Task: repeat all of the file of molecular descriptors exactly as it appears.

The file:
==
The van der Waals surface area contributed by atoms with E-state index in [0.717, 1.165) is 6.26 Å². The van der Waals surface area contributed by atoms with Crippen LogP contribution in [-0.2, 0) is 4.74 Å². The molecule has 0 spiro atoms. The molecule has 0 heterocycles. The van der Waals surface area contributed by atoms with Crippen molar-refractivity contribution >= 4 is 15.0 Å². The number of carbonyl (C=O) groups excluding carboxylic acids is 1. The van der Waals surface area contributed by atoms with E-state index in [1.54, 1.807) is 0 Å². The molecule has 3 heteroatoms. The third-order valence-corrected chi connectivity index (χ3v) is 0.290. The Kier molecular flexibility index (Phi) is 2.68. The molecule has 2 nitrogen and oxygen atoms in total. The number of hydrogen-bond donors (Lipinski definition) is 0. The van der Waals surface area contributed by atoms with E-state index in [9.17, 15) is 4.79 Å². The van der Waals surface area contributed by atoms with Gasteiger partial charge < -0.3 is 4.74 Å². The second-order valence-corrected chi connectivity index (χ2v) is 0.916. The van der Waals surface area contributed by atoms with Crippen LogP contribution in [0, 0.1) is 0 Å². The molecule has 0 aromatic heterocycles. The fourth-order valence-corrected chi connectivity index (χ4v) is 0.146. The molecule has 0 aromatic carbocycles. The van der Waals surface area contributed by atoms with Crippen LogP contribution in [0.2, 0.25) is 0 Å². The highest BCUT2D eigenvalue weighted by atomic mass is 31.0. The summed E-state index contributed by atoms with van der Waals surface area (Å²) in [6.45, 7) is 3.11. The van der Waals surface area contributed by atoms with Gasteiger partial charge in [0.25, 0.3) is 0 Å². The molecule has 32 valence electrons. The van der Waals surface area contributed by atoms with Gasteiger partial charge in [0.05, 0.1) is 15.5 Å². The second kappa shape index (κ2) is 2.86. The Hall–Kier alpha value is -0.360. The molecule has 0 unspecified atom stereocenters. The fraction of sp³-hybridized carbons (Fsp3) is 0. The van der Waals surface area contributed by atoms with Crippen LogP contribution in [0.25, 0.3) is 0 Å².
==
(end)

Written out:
The van der Waals surface area contributed by atoms with E-state index in [0.717, 1.165) is 6.26 Å². The van der Waals surface area contributed by atoms with Crippen LogP contribution in [-0.2, 0) is 4.74 Å². The molecule has 0 spiro atoms. The molecule has 0 heterocycles. The van der Waals surface area contributed by atoms with Crippen molar-refractivity contribution >= 4 is 15.0 Å². The number of carbonyl (C=O) groups excluding carboxylic acids is 1. The van der Waals surface area contributed by atoms with E-state index in [1.54, 1.807) is 0 Å². The molecule has 3 heteroatoms. The third-order valence-corrected chi connectivity index (χ3v) is 0.290. The Kier molecular flexibility index (Phi) is 2.68. The molecule has 2 nitrogen and oxygen atoms in total. The number of hydrogen-bond donors (Lipinski definition) is 0. The van der Waals surface area contributed by atoms with E-state index in [9.17, 15) is 4.79 Å². The van der Waals surface area contributed by atoms with Gasteiger partial charge < -0.3 is 4.74 Å². The second-order valence-corrected chi connectivity index (χ2v) is 0.916. The van der Waals surface area contributed by atoms with Crippen LogP contribution in [0, 0.1) is 0 Å². The molecule has 0 aromatic heterocycles. The fourth-order valence-corrected chi connectivity index (χ4v) is 0.146. The molecule has 0 aromatic carbocycles. The van der Waals surface area contributed by atoms with Crippen LogP contribution in [0.2, 0.25) is 0 Å². The highest BCUT2D eigenvalue weighted by atomic mass is 31.0. The summed E-state index contributed by atoms with van der Waals surface area (Å²) in [6.45, 7) is 3.11. The van der Waals surface area contributed by atoms with Gasteiger partial charge in [0.25, 0.3) is 0 Å². The molecule has 32 valence electrons. The van der Waals surface area contributed by atoms with Gasteiger partial charge in [0.05, 0.1) is 15.5 Å². The second kappa shape index (κ2) is 2.86. The Hall–Kier alpha value is -0.360. The molecule has 0 unspecified atom stereocenters. The fraction of sp³-hybridized carbons (Fsp3) is 0. The van der Waals surface area contributed by atoms with Crippen LogP contribution in [0.25, 0.3) is 0 Å².